Colton Residents Plagued By Discolored Water. Colton residents plagued for months and as recent as last weekend by discolored water, are being reassured by a city official that the problem was being resolved possibly for good.
Brown or yellow water gushed forth three times last month when some Colton residents turned on their taps, said Eric Fraser, director of water and wastewater utilities.
Brown or yellow water also plagued areas of Colton’s west side including Arrowhead Regional Medical Center at 400 N. Pepper Ave. on Jan. 2.
By Tuesday, water delivery had returned to normal and tested negative for contaminants, Fraser said. Water officials would be looking at a universal way of flushing out the system, he said. “We plan to start a formal flushing program,’ he said.
Mark Uffer, president and chief executive officer of the medical center, said this is the second time in four months the county hospital has dealt with brown water.
In September, after shutting down its wells because of perchlorate issues, the hospital began using the city’s wells.
“About two to three weeks later, we noticed the water was brown,’ Uffer said.
As a result, he said, hospital officials paid more than $7,500 to purchase new water filters and for water to flush out the system.
“When this problem resurfaced last week, our employees got real nervous about it,’ he said.
Rust Sediment Gets Into The Water
Portions of the Colton’s water becomes discolored when rust sediment that has settled at the bottom of wells gets into the water supply through flushing, Fraser said.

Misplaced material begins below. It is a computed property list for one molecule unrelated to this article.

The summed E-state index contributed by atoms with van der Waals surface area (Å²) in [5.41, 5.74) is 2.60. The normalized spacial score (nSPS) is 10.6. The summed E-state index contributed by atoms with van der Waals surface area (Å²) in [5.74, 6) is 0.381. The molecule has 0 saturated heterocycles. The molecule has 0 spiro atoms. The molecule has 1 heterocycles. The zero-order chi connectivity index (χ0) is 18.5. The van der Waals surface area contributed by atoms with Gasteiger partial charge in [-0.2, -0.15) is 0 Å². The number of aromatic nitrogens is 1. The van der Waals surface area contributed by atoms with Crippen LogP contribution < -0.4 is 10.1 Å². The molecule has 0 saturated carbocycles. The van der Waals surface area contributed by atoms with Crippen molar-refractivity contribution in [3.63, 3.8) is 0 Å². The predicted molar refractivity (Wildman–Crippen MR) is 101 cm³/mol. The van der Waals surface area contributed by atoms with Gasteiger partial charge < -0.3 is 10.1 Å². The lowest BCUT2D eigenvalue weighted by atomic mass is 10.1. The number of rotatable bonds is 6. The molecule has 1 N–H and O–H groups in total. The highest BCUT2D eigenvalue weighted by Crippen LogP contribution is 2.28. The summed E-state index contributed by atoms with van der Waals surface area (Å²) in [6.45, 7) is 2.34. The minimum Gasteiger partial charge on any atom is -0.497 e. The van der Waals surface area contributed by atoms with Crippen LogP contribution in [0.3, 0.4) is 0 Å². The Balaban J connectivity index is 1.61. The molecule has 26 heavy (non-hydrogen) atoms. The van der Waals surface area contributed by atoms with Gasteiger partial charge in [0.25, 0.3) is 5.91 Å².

“The discoloration isn’t a threat to public health,’ he said. “It may be unpleasant to look at, but it is not unhealthy to drink.’
Uffer said the water was tested in both the hospital’s lab and a San Bernardino medical Lab. Though the tests came back negative for contaminants, patients and staff were asked not to drink it, he said.
The hospital purchased significant quantities of 5-gallon bottles of water to be used for baths and drinking, he said.
“It appears to be clearing up now,’ Uffer said Tuesday. “It just takes a while to flush out the system.’
Uffer said his biggest concern now is recouping funds spent on new filters, the bottled water and the water used to flush the system.
The city should be willing to pay, he said.
“This is the second time it’s happened,’ Uffer said. “At the very least, the cost will be double this time around.’
City Manager Daryl Parrish said he had scheduled a meeting with Uffer next week to discuss the matter.